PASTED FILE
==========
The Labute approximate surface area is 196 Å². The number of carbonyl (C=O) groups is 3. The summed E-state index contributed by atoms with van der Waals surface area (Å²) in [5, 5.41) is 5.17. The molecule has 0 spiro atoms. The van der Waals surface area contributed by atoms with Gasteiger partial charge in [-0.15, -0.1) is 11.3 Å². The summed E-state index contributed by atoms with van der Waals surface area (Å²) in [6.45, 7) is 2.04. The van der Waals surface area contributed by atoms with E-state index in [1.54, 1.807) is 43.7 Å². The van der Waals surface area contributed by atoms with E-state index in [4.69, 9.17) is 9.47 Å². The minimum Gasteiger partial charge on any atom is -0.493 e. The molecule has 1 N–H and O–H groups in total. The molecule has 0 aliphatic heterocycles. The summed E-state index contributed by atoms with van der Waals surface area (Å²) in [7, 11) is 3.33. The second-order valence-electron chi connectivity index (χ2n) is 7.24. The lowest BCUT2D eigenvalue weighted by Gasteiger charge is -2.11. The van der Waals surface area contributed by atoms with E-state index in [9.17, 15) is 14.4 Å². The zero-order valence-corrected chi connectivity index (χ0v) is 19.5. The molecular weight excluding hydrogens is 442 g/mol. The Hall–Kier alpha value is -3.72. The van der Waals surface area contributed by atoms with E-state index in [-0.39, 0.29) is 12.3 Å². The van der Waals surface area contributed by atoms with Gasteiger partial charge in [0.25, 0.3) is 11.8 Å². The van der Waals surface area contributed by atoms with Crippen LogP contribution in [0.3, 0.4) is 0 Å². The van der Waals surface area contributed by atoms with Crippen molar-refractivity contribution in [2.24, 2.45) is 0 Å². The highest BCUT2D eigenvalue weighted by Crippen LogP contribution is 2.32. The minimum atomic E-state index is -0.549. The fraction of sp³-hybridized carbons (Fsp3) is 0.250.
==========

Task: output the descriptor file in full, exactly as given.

The Labute approximate surface area is 196 Å². The number of carbonyl (C=O) groups is 3. The summed E-state index contributed by atoms with van der Waals surface area (Å²) in [5, 5.41) is 5.17. The molecule has 0 spiro atoms. The van der Waals surface area contributed by atoms with Gasteiger partial charge in [-0.15, -0.1) is 11.3 Å². The summed E-state index contributed by atoms with van der Waals surface area (Å²) in [6.45, 7) is 2.04. The van der Waals surface area contributed by atoms with E-state index in [1.54, 1.807) is 43.7 Å². The van der Waals surface area contributed by atoms with E-state index in [4.69, 9.17) is 9.47 Å². The minimum Gasteiger partial charge on any atom is -0.493 e. The molecule has 1 N–H and O–H groups in total. The molecule has 0 aliphatic heterocycles. The summed E-state index contributed by atoms with van der Waals surface area (Å²) in [7, 11) is 3.33. The second-order valence-electron chi connectivity index (χ2n) is 7.24. The lowest BCUT2D eigenvalue weighted by Gasteiger charge is -2.11. The van der Waals surface area contributed by atoms with E-state index in [9.17, 15) is 14.4 Å². The zero-order valence-corrected chi connectivity index (χ0v) is 19.5. The molecular weight excluding hydrogens is 442 g/mol. The Hall–Kier alpha value is -3.72. The van der Waals surface area contributed by atoms with E-state index in [-0.39, 0.29) is 12.3 Å². The van der Waals surface area contributed by atoms with Gasteiger partial charge in [0.25, 0.3) is 11.8 Å². The van der Waals surface area contributed by atoms with Crippen LogP contribution in [0.3, 0.4) is 0 Å². The van der Waals surface area contributed by atoms with Crippen molar-refractivity contribution in [2.24, 2.45) is 0 Å². The highest BCUT2D eigenvalue weighted by Crippen LogP contribution is 2.32. The minimum atomic E-state index is -0.549. The fraction of sp³-hybridized carbons (Fsp3) is 0.250.